The Collaboration Conference Delegate Experience

Kit Eastwood, Loughborough University

A delegate finds inspiration and affirmation for library staff at September’s Mercian conference

I was lucky enough to be able to attend the first annual Mercian Collaboration Conference, In Libraries We Trust, held at De Montfort University, Leicester in September 2017. The day included a keynote address, parallel sessions and many networking opportunities on different aspects of trust, and our profession’s role as partners within our institutions in managing, curating and building collections.  I wrote copious notes on the day and took many key points back to work with me, but I’ll try to summarise and give a brief overview of the day here.

Eric Stoller’s keynote speech discussed digital media and 21st century libraries. This was a thought-provoking address, with Eric Stoller’s dry humour and engaging delivery getting the day off to a great start. His discussion of social media, and how our profession can find innovative ways to use new technologies to engage students, was particularly inspiring. It was great to hear about so many initiatives across the UK where libraries are showcasing their value and building relationships with their users, whilst building institutional identities through social media. Also timely, considering the hot topic of digital fluency in higher education, was his discussion of the importance of using our professional expertise to teach students how to critically engage with digital media as a pedagogical tool, not only as an entertainment or social one. Finally, Eric’s keynote address underlined the library’s role as “core nexus of communication”, which I think perfectly sums up the library space as the heart of each of our institutions.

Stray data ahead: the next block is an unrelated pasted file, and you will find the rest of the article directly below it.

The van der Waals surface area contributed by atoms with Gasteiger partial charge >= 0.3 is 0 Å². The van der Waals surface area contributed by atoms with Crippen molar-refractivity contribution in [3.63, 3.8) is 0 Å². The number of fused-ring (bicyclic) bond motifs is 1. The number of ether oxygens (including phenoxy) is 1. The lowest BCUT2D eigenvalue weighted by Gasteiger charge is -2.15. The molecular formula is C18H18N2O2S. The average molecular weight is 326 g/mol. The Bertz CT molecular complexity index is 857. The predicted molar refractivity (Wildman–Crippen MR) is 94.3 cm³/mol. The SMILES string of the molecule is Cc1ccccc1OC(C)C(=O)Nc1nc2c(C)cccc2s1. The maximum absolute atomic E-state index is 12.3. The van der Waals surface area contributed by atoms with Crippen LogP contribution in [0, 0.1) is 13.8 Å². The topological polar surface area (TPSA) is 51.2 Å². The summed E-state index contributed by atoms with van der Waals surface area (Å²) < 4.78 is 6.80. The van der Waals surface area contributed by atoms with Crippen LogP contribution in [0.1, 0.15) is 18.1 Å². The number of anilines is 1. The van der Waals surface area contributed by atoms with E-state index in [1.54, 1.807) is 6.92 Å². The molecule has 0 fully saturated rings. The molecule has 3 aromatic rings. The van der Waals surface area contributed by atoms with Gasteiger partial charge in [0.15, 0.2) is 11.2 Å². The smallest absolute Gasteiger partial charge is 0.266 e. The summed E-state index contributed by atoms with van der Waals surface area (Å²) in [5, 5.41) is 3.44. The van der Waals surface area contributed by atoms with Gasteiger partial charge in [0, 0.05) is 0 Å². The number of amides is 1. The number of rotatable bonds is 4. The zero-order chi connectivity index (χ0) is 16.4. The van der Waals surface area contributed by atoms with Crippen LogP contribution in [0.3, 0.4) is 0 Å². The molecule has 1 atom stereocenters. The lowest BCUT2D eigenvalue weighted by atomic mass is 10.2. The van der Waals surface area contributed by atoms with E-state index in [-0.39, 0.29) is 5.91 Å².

The four parallel sessions that I attended each approached the topic of trust from a different perspective. Dawn Hibbert’s Shifting sands of Open Access and Grant Denkinson’s How do researchers feel about Open Scholarship? both considered how we build relationships with the academic research community when we tackle the contentious issue of open access. Dawn’s session discussed how to sell open-access to academics, whilst Grant’s was a chance to put ourselves in the shoes of the academics; to imagine how this shift in academic scholarship really makes them feel, and how to use these insights to improve our working relationships. Kate Courage’s Students as partners discussed trust between the library and students. Her talk summarised a successful pilot scheme at the University of Warwick to elicit feedback from English and History students, after analysis of the NSS results suggested dissatisfaction with library resources. By contrast, Northampton University’s Re-envisioning academic services at the University of Northampton for the 21st century considered the issues of trust between management and staff during the process of restructuring budget structures, roles and processes. Lastly, University of Birmingham’s session, In data we trust, explained how their library academic engagement and collection management teams had worked together to use and trust data to drive their revised collection development strategy, which in turn had built a more strategic relationship between the library and the academic schools.

Of course, alongside the keynote speech and parallel sessions, there was ample opportunity to meet new people and catch up with colleagues. I thought the day was great opportunity, especially as it gave me huge insight into how other libraries in our region work to build trust with all stakeholders. Having only recently returned to working in the library sector, after a 10-year break, the conference confirmed that I had made the right choice. I can’t wait until next year’s event!